Class Ostracoda in the Christopher B. Smith Preserve

Class Ostracoda Characteristics: Members of this class are small crustaceans, sometimes called seed shrimp. They are typically about 1 mm in length. Their bodies are flattened side to side, protected by bivalve-like chitinous or calcareous valves ("shells"). The hinge of the two valves is along the dorsal region of the body. The "shell" is replaced each time the animal molts.

Soft parts of the body, protected by the valves, consist of mostly a head and thorax. The body is not clearly divided into segments like other crustaceans. The abdomen is small or absent; adult gonads are relatively large. The head is the largest part of the body and has most of the appendages, including two pairs of well-developed antennae used for swimming, a pair of mandibles, and two pairs of maxillae. The thorax may have up to two pairs of appendages. Two "rami" (projections) from the tip of the tail point downward and slightly forward from the rear of the shell.

Ostracods lack gills, instead taking in oxygen through brachial plates on the body surface. Normally blood circulates between the valves of the shell; most ostracods lack a heart and circulatory system. Wastes are excreted through glands on the maxillae, antennae, or both. The primary sense for ostracods is touch. Sensitive hairs cover their bodies and appendages. They also have a single naupliar eye, which is a simple, median eye. Some species have a pair of compound eyes.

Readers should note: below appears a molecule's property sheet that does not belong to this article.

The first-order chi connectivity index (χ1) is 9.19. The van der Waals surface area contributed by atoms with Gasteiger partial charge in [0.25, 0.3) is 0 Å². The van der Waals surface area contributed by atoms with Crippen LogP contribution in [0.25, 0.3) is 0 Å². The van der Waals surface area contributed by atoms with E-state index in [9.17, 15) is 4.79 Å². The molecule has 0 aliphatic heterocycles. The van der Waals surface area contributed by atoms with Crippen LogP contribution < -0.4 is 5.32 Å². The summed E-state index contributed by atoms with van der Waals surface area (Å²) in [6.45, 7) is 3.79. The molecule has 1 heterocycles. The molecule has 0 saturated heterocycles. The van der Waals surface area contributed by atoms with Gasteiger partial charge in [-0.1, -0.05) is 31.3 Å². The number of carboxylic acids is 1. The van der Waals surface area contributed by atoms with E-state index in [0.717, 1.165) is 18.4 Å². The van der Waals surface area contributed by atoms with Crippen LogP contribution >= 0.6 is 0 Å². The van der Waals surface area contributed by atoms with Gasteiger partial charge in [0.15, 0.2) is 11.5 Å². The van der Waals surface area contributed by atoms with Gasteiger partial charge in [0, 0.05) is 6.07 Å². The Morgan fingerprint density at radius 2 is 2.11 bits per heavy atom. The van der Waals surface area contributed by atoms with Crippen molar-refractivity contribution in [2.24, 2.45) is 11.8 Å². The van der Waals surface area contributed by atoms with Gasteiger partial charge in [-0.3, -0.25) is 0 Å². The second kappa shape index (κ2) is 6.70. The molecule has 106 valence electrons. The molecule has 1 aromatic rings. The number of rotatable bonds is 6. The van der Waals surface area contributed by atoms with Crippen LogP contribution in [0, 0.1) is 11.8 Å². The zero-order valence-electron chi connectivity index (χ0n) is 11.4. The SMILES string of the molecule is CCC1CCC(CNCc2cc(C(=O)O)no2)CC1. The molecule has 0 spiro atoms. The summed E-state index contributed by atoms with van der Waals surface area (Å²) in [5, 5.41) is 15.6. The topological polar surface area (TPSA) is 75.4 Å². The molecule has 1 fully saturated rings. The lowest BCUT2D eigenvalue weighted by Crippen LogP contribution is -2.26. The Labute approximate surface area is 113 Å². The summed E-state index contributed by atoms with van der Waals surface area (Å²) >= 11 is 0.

Reproduction can be sexual or parthenogenetic. The later type means the embryo develops from an unfertilized egg cell (ie. the adult female more or less clones itself).

As of 2008, ~2000 species in ~ 200 genera of nonmarine ostracods had been described. Half of those (1000 species in 100 genera) belong to only one of the 13 families, Cyprididae. Many Cypridids occur in temporary water bodies and have drought-resistant eggs.

Interactions in the Smith Preserve: Ostracods are part of the food web in the marsh and thus they help with the transfer of energy. Various species of ostracods are carnivores, herbivores, omnivores, scavengers and filter feeders. Some predatory ostracods attack prey in groups. Many predators, especially small fish, eat ostracods.

Species Name
Common Name


Unknown Species

Unknown Common Name

On January 11, 2017, this 1.5 mm long ostracod was captured in a net sample taken in the Smith Preserve Marsh by Leif Johnson, a Conservancy of Southwest Florida Scientist. The photograph below was created using photomicroscopy and sent for identification to <>, sponsored by Iowa State University's Department of Entomology. As yet, this ostracod has not been identified.

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© Photographs and text by Susan Leach Snyder (Conservancy of Southwest Florida Volunteer), unless otherwise credited above.


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